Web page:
After months of planning and organizing, in just one day GoRuCo has come and gone. The Gotham Ruby Conference 2007 took place at Google’s NYC office on Saturday April 21st. It featured 6 talks, 3 from the tri-state region, three from outside the region, and a round of lightning talks.
As one of the organizers, I can tell you how much work it is to put something like this together. We had a fairly large team and I think we relied on each and every person’s unique contributions to make the whole thing come together. However, to credit our speakers and attendees, our whole purpose as organizers was simply to provide an environment and make sure it stayed functional. It was you guys who brought the show.
I was amazed at the overall quality of the conference. We definitely lucked out by having the google space available to us. We were a little concerned about some issues with being able to move around for the hallway track and things like that, but it turned out that having everyone in one area and keeping the group together really made the conference have a unique feel to it, as Luke Melia had mentioned to me, it seemed like it was possible to say hi to almost everyone.
The talks were really great. The overall structure reminded me a lot of the International RubyConf feel, which wasn’t really an accident, but I’m amazed that we found such talented folks to pull it off. As usual, I did a poor job of taking notes, but I do have a short list of highlights (for me) and some links to really good notes about the conference:
Notable Things from various talks and the hallway track:
- JRuby is getting more and more compatible with Ruby 1.8. Most of Ruport’s tests run!
- Bryan’s Fix My New York app looks very cool, though I fear it could be easily abused. (currently under development)
- Trotter showed a good way to use flexmock to make sure caching operations are being tested properly
- I realized that coding with contexts could be really handy, thanks to Trotter
- Paul Dix’s talk on document categorization was intense. For those interested in playing around with categorization, he recommended starting with naive bayes as it’s fast and very forgiving.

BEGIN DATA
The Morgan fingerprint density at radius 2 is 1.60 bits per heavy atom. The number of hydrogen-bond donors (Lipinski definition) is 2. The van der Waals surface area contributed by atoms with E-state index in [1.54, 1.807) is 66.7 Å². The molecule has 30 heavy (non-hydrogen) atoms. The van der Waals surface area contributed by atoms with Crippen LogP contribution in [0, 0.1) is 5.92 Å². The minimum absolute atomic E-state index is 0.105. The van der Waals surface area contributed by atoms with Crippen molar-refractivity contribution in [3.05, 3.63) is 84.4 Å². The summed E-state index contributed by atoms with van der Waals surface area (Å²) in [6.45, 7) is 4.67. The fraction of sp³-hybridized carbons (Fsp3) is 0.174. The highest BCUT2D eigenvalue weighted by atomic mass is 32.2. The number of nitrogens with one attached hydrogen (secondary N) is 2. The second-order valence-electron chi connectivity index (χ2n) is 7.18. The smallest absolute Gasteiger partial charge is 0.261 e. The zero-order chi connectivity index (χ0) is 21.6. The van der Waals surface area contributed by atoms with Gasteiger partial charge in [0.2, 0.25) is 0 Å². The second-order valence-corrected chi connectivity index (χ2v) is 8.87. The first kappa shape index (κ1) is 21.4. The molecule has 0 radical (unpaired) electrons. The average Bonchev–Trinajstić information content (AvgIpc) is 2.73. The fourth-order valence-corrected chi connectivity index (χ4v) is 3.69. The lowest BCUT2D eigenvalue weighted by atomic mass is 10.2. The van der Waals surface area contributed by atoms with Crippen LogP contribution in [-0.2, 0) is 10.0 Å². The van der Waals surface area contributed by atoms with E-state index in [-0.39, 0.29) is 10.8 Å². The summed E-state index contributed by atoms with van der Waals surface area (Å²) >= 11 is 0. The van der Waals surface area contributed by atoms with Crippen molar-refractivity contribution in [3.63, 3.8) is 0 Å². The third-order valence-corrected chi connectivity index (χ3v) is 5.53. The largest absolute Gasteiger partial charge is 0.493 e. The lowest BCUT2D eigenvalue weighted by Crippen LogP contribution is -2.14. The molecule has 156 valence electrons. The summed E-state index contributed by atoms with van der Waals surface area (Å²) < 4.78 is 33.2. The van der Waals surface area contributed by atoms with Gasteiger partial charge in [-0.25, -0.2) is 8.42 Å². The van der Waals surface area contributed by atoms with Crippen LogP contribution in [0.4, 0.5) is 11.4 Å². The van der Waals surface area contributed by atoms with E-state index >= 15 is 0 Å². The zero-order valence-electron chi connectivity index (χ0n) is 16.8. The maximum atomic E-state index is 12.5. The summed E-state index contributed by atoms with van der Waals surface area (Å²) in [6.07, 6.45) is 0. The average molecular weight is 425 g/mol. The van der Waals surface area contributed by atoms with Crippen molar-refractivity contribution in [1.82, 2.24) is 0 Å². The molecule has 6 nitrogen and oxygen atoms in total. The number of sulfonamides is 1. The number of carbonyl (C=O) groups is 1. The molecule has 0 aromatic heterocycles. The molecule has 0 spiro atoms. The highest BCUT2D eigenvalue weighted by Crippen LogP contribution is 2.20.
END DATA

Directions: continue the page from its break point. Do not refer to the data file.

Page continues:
- I fooled at least one person into thinking our raffle app was generating unique Game of Life patterns to assemble people’s names. (It was really running in reverse ;)
- Adhearsion apparently will turn you into Bob Ross
- Jeremy McAnally has used the form helper I wrote on this blog, and actually made it much more capable. I’ll link it when I can find his notes
- Jeremy has a camping package called Kindling that brings in some common Rails utilities.
- Zed Shaw is as hateful as ever
- It was good to see some of the DevChix at the conference. We’re really interested in helping make the Ruby community more welcoming to women (and in general, of course), and though our numbers were still low, it wasn’t an all male conference!
- Business Natural Languages seemed a little scary to me. Though you can get a lot out of doing regex substitutions to build valid Ruby code, you’re still writing code, not English. But Jay attests that it works, and I’m sure that there is a niche for it. I just rather help my clients understand specs :)
- Bryan has some excellent talk outlines
- We’re using del.icio.us tag goruco2007
- We’re using goruco2007 for flickr tags too
If you have a blog post you want linked here, just drop me a line.
All in all, The conference was great and well worth the effort. The general smartness of the attendees and speakers made the day. I’m looking forward to next year!